The act of volunteering means that I am giving something to the community, hopefully an effort which will be well appreciated.
Thomas Madar- Involvement Volunteer Experiences of Life and Employment Part 3
On my return from Christmas, I had scarcely sat down at my regular desk when my senior manager presented me with a New Year surprise. My presence would again be required at Post Office premises in Chesterfield, this time to participate in a little software development
My assignment was to document and enhance a Microsoft spreadsheet based Visual Basic application which compared two sets of records of a single set of financial transactions and which reported any discrepancies on the spreadsheet.
The commute was little easier than last time. The offices were a little closer to the station, and in appreciation of the time taken for me to commute, I was allowed to arrive later than nine in the morning.
The laptop which I received was set up correctly and I had no problems with accessing my e-mails.
I thoroughly enjoyed the task and was well noted for the quality of my work. Regretfully, after two weeks, I had to leave this assignment because there was no more finance in the budget for this contract.
In the Belly of the Money Beast
Another assignment was working for Barclays Bank at their regional offices near Knutsford in Cheshire. This lasted ten months, from the summer of 2006 to the spring of 2007. Work was required to update their Securities Database and the software associated with it so as to conform to the Basel 2 Accord Standard. This included index linking the value of the securities listed in the database so that their value was automatically incremented by the rate of inflation. The programming languages and environment were what I had been used to at Boots the Chemist.
Time management lessons learned previously were put into practice. My improved level of time and task management, together with my thorough level of testing and a reasonable relationship with my team made this assignment one of the high points of my software development career. However, this assignment was not without its problems.
The main problem was the means by which employees were required to pay for their canteen meals and refreshments. Payment was effected by means of an electronic purse-card which could be charged with cash directly from the holder’s bank account. There was no hole in the card by which it could be attached to a lanyard or a key ring. And the vending machines operated by this card gave the holder the refreshment vended before returning the card. It was all too easy to walk away from a machine without a card, which if loaded with cash, could disappear. Being a forgetful person, this is how I lost a substantial sum of money.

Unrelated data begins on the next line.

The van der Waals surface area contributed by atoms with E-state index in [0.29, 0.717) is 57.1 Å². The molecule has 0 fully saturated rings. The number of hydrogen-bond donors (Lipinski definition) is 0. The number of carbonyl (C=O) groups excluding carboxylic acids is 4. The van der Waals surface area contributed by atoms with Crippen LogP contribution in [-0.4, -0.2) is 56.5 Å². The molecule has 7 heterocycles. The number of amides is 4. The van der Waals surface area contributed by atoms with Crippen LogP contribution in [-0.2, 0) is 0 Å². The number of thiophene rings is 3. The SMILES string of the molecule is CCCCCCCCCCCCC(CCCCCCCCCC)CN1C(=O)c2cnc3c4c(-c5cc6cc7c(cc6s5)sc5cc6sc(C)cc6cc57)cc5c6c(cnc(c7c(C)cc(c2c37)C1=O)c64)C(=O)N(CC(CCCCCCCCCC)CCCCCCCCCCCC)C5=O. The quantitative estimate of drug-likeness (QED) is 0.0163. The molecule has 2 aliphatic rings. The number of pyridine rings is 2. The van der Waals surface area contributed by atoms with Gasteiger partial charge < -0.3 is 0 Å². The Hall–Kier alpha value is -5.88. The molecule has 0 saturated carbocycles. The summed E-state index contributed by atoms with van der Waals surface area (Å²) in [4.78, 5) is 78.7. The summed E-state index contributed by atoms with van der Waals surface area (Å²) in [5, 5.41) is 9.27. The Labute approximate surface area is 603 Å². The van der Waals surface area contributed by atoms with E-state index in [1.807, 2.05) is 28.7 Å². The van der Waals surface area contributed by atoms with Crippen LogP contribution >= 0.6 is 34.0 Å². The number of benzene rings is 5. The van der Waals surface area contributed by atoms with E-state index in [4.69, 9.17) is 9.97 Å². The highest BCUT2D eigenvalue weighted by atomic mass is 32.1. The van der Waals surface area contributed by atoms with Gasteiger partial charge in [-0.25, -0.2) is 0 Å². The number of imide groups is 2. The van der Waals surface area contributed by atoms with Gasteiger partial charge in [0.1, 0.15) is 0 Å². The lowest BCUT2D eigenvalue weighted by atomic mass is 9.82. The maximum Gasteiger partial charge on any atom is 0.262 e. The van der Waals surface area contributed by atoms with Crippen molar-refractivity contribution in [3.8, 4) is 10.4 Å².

Nevertheless, the canteen was one of the best in which I had the pleasure to eat a meal. On Thursdays, they served a very good curry with all the accompaniments. They also had an excellent sandwich bar from which I could buy rolls filled at the counter for my evening meal.
The Barclays campus had an on-site gym, which for a modest subscription, I could use for some much needed exercise. Frequently, I worked out long after other staff had left, which did not make me popular with the health and safety conscious security staff.
My accommodation was also the best which I had ever stayed at for any far away assignment. It was a privately run bed and breakfast hotel run by a friendly Christian couple and a short walk away from the offices. For a very reasonable price, one had a superb room with TV, tea and coffee, and private facilities….and an excellent breakfast. This made use of the gym all the more necessary.
Unfortunately, all good things must come to an end…and so did my Barclays assignment. After ten months, my manager told me that there was no more suitable work for me, and so I had to return home.
Next week ‘Touched by Tesco’ Thomas concludes his work experience blog